Water is a necessity for life and industry. With the water shortage in California, people are looking for ways to get clean water. One of the solutions that shows promise is using reverse osmosis (RO). RO has been in use for desalinating seawater. It works by applying pressure on untreated water, pushing it through a fine membrane that allows water molecules to pass but not larger particles.
Recycling sewage water can be the norm as the state goes through the drought. The process involves putting waste water through a usual sewage treatment plant. The water then goes through a reverse osmosis system for treatment the second time. Any chemicals that escape both systems are broken down by another system that makes use of hydrogen peroxide and ultraviolet light. According to the report, this method has already been in use in Southern California.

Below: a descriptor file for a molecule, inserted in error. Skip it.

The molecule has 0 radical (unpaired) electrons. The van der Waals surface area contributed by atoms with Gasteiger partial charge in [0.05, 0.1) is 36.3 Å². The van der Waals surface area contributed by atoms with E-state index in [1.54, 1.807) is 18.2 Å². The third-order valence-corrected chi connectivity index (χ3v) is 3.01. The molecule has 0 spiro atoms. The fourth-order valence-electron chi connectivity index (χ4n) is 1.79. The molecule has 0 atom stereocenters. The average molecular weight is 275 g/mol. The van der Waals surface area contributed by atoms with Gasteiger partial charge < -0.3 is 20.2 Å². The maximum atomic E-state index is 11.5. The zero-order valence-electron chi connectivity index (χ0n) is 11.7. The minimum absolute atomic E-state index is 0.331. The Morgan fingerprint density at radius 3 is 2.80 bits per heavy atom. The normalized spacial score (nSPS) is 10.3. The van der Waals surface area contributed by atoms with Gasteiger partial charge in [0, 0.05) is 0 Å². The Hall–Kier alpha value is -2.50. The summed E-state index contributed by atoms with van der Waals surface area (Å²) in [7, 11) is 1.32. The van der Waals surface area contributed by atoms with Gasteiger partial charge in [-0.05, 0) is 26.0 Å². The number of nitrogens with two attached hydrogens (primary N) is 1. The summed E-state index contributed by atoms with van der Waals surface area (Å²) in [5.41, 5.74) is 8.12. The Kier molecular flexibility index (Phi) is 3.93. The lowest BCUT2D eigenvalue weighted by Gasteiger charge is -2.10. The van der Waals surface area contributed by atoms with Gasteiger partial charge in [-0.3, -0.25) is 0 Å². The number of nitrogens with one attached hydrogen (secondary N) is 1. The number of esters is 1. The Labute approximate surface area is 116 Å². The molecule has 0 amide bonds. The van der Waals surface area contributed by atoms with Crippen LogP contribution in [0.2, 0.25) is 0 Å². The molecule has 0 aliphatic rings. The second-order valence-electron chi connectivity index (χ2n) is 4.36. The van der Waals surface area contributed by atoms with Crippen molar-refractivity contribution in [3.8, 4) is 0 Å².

The resulting water from these processes is safe to drink. In fact, it reportedly tastes even better than the normal supply in Southern California, which was known to have a funny taste because of its dissolved salt content. Water that has gone through the three-system process described above contains significantly lower salt levels.
Large industrial plants employing reverse osmosis already exist, with several more already in the works. However, the system is also available for use in homes, as well as in commercial establishments. Water treatment manufacturers provide systems designed for use in residential, light commercial, and commercial purposes, in addition to industrial-level systems.